Piers Morgan stokes Pietersen controversy
Piers Morgan, the former British tabloid editor turned chatshow host, has escalated the conflict between Kevin Pietersen and the England team and officials by alleging that two of his team-mates are linked to the parody Twitter account that Pietersen found so offensive.
The allegations involve two Nottinghamshire players - Stuart Broad, England's Twenty20 captain, and Alex Hales, who took his place at the top of the order in England's T20 side after Pietersen's stand-off with the ECB had led to his enforced retirement from one-day cricket.
The dispute drags on while Pietersen and his advisers pursue negotiations with the ECB in what seems to be an increasingly forlorn hope that he will win a reprieve and be named in England's squad for World Twenty20 in Sri Lanka month when it is announced by Saturday's deadline.
Morgan, a close friend of Pietersen, took to Twitter, where the debate is raging, to accuse the ECB of "double standards" in lecturing the player about the overriding need for team unity while overlooking a lack of team unity elsewhere, in the shape of personal hostility towards Pietersen from some of his team-mates.
What was intended to support Pietersen's contention to ECB officials in ongoing private discussions that he is the victim, not the problem, in the England dressing room, could prove to be counterproductive as the ECB concludes that emotions are running too high to risk naming Pietersen in their World Twenty20 party.
An increasingly fantastical affair has also caused the originator of the Pietersen parody account, Richard Bailey, a 20-something scientist from Nottingham who tweets personally under @Bailsthebadger, to apologise for the offence he has caused and insist that no England players were involved.
ESPNcricinfo's investigations last week had found no evidence that any England player had been actively involved in Baileys' account and passed on all information gathered to senior officials of the ECB.
Indeed, in Broad's case, the evidence is purely circumstantial and Bailey, not a close friend of the England captain but who shares a house with two other Nottinghamshire players, is now deeply embarrassed by an outcome he could barely have imagined.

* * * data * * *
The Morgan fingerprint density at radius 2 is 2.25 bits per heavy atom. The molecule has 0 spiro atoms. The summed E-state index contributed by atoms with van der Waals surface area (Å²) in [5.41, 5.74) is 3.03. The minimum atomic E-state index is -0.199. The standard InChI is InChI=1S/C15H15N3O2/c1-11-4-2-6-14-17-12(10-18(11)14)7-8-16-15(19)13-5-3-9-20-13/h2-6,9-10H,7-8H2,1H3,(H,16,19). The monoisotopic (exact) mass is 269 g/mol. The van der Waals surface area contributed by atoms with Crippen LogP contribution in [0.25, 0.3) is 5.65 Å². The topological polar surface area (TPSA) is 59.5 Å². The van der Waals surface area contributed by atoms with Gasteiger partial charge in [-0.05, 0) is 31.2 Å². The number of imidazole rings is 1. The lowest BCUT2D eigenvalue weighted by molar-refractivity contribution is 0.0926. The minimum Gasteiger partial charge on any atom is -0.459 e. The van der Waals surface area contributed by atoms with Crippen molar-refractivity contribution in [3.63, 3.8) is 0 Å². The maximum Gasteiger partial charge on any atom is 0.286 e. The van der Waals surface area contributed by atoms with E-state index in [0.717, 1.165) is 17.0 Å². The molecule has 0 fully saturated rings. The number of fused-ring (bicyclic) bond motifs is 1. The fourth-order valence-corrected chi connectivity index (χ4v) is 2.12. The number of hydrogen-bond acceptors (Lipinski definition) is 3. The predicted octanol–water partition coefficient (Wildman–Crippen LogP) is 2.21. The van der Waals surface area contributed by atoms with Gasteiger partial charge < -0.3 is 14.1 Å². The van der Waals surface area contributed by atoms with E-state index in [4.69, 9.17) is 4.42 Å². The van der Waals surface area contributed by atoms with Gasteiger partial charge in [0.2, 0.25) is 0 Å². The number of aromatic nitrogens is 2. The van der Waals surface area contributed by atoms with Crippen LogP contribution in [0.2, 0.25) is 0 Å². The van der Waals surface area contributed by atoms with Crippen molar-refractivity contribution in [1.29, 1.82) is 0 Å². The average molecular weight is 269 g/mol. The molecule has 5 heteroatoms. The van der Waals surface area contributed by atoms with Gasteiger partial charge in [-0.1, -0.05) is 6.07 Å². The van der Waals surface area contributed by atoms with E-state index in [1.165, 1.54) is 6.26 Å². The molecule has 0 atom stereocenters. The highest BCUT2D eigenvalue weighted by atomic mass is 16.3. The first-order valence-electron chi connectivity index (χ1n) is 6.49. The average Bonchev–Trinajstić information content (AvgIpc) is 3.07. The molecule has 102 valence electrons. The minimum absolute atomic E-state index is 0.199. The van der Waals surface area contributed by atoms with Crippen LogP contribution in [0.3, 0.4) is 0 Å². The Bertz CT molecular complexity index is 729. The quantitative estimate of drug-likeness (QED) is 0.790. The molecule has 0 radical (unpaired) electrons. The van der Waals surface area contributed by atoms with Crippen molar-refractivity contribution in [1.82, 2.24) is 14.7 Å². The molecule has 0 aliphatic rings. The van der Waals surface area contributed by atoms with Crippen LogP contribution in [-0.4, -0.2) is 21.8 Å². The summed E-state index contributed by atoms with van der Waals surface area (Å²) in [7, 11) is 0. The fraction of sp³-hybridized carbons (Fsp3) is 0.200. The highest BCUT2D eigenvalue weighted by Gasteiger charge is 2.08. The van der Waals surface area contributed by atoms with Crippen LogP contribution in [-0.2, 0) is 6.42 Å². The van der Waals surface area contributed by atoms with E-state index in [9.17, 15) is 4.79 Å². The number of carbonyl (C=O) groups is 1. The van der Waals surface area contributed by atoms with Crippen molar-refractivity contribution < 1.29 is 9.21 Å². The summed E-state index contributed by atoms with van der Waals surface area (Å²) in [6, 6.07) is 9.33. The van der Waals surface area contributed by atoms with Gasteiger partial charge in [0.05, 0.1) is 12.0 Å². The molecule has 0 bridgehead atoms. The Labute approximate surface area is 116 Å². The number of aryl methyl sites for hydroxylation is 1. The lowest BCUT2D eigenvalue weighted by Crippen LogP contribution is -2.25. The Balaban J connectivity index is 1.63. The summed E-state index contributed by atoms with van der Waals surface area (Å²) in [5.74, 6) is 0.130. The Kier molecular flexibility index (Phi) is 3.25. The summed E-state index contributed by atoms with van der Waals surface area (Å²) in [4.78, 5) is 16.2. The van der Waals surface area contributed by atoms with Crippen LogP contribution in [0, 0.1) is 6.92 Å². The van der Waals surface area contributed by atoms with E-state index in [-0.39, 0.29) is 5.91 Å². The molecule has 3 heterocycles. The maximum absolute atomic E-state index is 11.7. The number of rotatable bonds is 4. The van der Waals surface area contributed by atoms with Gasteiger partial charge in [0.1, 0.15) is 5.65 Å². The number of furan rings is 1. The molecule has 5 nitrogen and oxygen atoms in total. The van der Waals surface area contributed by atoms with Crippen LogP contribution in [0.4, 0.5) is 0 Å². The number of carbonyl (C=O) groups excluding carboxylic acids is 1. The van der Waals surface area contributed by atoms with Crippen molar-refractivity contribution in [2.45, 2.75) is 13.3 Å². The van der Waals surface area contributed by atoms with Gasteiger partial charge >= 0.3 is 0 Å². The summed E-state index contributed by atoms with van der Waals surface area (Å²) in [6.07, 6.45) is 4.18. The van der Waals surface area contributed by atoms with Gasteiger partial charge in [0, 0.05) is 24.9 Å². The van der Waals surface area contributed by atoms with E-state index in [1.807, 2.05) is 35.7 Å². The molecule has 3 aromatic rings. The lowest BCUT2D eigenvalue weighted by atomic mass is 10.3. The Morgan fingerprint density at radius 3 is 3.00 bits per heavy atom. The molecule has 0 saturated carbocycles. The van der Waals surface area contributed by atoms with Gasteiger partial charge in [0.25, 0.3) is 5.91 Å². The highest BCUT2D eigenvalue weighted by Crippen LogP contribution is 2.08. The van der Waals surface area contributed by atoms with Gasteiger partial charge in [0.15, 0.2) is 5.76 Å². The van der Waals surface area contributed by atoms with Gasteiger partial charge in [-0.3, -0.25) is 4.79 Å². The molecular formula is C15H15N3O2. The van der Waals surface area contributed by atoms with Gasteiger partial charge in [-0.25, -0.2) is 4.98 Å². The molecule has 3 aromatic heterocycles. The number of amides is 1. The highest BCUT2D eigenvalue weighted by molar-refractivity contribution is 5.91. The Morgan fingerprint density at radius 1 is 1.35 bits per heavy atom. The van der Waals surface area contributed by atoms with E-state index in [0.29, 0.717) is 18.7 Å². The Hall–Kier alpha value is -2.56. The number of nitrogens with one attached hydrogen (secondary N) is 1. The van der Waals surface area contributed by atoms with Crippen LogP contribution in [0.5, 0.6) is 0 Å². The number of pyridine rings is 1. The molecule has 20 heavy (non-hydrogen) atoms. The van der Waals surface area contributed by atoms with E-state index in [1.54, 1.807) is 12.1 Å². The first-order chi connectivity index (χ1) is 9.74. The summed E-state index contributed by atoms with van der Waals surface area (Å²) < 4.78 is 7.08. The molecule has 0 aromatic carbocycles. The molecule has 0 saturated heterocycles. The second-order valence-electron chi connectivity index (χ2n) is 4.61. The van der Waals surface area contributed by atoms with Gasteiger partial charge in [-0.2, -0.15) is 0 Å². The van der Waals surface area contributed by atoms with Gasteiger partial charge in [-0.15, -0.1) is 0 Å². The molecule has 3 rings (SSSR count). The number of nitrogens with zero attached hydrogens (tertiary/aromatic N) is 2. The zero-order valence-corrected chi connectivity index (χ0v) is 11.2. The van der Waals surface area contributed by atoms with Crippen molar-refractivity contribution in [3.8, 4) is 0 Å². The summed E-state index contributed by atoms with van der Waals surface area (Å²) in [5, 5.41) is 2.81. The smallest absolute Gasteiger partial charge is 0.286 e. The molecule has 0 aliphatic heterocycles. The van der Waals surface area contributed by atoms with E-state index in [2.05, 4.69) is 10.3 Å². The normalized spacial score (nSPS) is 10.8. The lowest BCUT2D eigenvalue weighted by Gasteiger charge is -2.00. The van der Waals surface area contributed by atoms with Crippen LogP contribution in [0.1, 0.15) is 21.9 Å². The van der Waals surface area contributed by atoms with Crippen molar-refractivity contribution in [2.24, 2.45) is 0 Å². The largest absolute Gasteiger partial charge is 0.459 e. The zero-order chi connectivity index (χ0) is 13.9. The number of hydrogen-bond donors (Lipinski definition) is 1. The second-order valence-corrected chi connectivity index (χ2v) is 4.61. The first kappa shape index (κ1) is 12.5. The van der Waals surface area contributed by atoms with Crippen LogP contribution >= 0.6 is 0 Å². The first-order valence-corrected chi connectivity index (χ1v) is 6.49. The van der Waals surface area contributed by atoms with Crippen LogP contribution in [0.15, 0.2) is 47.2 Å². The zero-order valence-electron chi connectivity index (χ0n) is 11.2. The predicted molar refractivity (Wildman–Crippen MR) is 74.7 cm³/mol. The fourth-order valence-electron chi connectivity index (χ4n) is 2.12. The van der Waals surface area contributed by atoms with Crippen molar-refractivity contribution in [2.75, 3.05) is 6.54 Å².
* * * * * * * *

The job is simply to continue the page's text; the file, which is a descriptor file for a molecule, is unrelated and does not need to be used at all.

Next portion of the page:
Morgan's accusation relies upon the fact that Hales was the first follower of the Pietersen parody account. Claims that Broad was involved seem to rest upon a tweet he sent on the same evening that the account was opened saying that he had lent Bailey a pair of socks, therefore putting him in the same place, if not necessarily in the know.
"Put a sock in it," was the tacit response last night of one former England coach, David Lloyd, who used Twitter to argue that it was time to move on as the ECB attempted to stop the affair running out of control.
Pietersen's England future is in the balance after England refused to pick him for the Lord's Test against South Africa despite him appearing a video in which he made himself available for all forms of cricket and publicly apologising for mistakes he may have made.
The ECB, in the person of England managing director Hugh Morris, refused to accept the apology because Pietersen had not explained "derogatory" text messages about members of the England dressing room that he had allegedly sent to South Africa players after the Headingley Test.
Nottinghamshire have a long history of antagonism towards Pietersen. He left the county after his kit was famously thrown off the dressing room balcony at Trent Bridge and the views of many involved at the time - Broad and Hales were not at the county - have not noticeably softened in the meantime.
A third England and Nottinghamshire player, Graeme Swann, was also dismissive of Pietersen's captaincy skills in his autobiography, and his relationship with Pietersen is strained. Pietersen suspected Swann of being behind the account but there is no evidence to support Pietersen's belief that Swann is in anyway involved with this latest brouhaha.
Pietersen's brother, Bryan Pietersen, also took to Twitter to threaten the instigator of the parody account and suggest his phone should be thrown into the River Trent, which runs close to the Nottinghamshire ground.
In the corridors of the ECB, as this affair drags on, rivers are certainly running deep.
David Hopps is the UK editor of ESPNcricinfo